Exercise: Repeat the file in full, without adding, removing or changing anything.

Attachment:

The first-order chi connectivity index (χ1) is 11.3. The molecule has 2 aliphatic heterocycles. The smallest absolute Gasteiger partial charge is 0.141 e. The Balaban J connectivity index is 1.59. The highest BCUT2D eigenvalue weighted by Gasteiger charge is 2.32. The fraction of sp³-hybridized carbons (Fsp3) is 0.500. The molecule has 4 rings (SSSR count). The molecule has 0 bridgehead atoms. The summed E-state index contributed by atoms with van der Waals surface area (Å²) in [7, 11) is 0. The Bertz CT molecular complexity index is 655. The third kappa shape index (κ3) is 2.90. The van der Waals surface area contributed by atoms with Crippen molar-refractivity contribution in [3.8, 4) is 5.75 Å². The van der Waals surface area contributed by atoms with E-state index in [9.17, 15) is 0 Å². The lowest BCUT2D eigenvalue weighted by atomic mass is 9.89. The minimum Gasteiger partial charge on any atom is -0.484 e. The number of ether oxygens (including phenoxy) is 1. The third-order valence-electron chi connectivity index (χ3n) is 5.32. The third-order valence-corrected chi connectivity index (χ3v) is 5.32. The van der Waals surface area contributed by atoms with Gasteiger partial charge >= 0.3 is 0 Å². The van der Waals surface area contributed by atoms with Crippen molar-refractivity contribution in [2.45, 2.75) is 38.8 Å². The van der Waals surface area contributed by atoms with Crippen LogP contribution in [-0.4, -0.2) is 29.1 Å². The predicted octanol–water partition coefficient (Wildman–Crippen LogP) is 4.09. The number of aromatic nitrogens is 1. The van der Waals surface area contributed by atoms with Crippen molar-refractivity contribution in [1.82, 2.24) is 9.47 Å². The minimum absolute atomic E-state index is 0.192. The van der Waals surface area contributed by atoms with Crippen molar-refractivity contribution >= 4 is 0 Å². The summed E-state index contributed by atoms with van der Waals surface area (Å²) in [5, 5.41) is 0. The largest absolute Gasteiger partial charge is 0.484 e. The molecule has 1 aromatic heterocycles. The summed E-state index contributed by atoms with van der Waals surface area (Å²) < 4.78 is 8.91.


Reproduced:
The first-order chi connectivity index (χ1) is 11.3. The molecule has 2 aliphatic heterocycles. The smallest absolute Gasteiger partial charge is 0.141 e. The Balaban J connectivity index is 1.59. The highest BCUT2D eigenvalue weighted by Gasteiger charge is 2.32. The fraction of sp³-hybridized carbons (Fsp3) is 0.500. The molecule has 4 rings (SSSR count). The molecule has 0 bridgehead atoms. The summed E-state index contributed by atoms with van der Waals surface area (Å²) in [7, 11) is 0. The Bertz CT molecular complexity index is 655. The third kappa shape index (κ3) is 2.90. The van der Waals surface area contributed by atoms with Crippen molar-refractivity contribution in [3.8, 4) is 5.75 Å². The van der Waals surface area contributed by atoms with E-state index in [9.17, 15) is 0 Å². The lowest BCUT2D eigenvalue weighted by atomic mass is 9.89. The minimum Gasteiger partial charge on any atom is -0.484 e. The number of ether oxygens (including phenoxy) is 1. The third-order valence-electron chi connectivity index (χ3n) is 5.32. The third-order valence-corrected chi connectivity index (χ3v) is 5.32. The van der Waals surface area contributed by atoms with Gasteiger partial charge >= 0.3 is 0 Å². The van der Waals surface area contributed by atoms with Crippen molar-refractivity contribution in [2.45, 2.75) is 38.8 Å². The van der Waals surface area contributed by atoms with Crippen LogP contribution in [-0.4, -0.2) is 29.1 Å². The predicted octanol–water partition coefficient (Wildman–Crippen LogP) is 4.09. The number of aromatic nitrogens is 1. The van der Waals surface area contributed by atoms with Crippen molar-refractivity contribution in [1.82, 2.24) is 9.47 Å². The minimum absolute atomic E-state index is 0.192. The van der Waals surface area contributed by atoms with Crippen molar-refractivity contribution >= 4 is 0 Å². The summed E-state index contributed by atoms with van der Waals surface area (Å²) in [5, 5.41) is 0. The largest absolute Gasteiger partial charge is 0.484 e. The molecule has 1 aromatic heterocycles. The summed E-state index contributed by atoms with van der Waals surface area (Å²) < 4.78 is 8.91.